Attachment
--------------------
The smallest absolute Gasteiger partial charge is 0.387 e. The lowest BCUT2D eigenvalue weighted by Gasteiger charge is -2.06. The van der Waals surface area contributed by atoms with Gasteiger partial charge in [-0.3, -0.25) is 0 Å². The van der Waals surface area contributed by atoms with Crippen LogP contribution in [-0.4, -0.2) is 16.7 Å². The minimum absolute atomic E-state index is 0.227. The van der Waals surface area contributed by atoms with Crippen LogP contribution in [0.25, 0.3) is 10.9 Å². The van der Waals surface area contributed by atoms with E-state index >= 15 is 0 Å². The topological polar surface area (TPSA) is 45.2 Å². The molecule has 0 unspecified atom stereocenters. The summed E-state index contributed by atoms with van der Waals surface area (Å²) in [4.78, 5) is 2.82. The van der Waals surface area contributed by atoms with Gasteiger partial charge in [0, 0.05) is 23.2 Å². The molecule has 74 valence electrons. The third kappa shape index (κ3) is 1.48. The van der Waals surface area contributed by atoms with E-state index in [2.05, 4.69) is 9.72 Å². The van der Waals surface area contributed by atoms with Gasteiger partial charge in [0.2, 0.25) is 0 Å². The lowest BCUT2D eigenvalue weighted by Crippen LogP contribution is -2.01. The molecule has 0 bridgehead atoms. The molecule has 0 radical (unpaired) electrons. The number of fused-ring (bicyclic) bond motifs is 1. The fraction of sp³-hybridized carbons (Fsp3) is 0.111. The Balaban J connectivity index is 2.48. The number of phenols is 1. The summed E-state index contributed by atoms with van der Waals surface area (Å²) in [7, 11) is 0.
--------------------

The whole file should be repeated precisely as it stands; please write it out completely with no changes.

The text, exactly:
The smallest absolute Gasteiger partial charge is 0.387 e. The lowest BCUT2D eigenvalue weighted by Gasteiger charge is -2.06. The van der Waals surface area contributed by atoms with Gasteiger partial charge in [-0.3, -0.25) is 0 Å². The van der Waals surface area contributed by atoms with Crippen LogP contribution in [-0.4, -0.2) is 16.7 Å². The minimum absolute atomic E-state index is 0.227. The van der Waals surface area contributed by atoms with Crippen LogP contribution in [0.25, 0.3) is 10.9 Å². The van der Waals surface area contributed by atoms with E-state index >= 15 is 0 Å². The topological polar surface area (TPSA) is 45.2 Å². The molecule has 0 unspecified atom stereocenters. The summed E-state index contributed by atoms with van der Waals surface area (Å²) in [4.78, 5) is 2.82. The van der Waals surface area contributed by atoms with Gasteiger partial charge in [0, 0.05) is 23.2 Å². The molecule has 74 valence electrons. The third kappa shape index (κ3) is 1.48. The van der Waals surface area contributed by atoms with E-state index in [2.05, 4.69) is 9.72 Å². The van der Waals surface area contributed by atoms with Gasteiger partial charge in [0.2, 0.25) is 0 Å². The lowest BCUT2D eigenvalue weighted by Crippen LogP contribution is -2.01. The molecule has 0 bridgehead atoms. The molecule has 0 radical (unpaired) electrons. The number of fused-ring (bicyclic) bond motifs is 1. The fraction of sp³-hybridized carbons (Fsp3) is 0.111. The Balaban J connectivity index is 2.48. The number of phenols is 1. The summed E-state index contributed by atoms with van der Waals surface area (Å²) in [7, 11) is 0.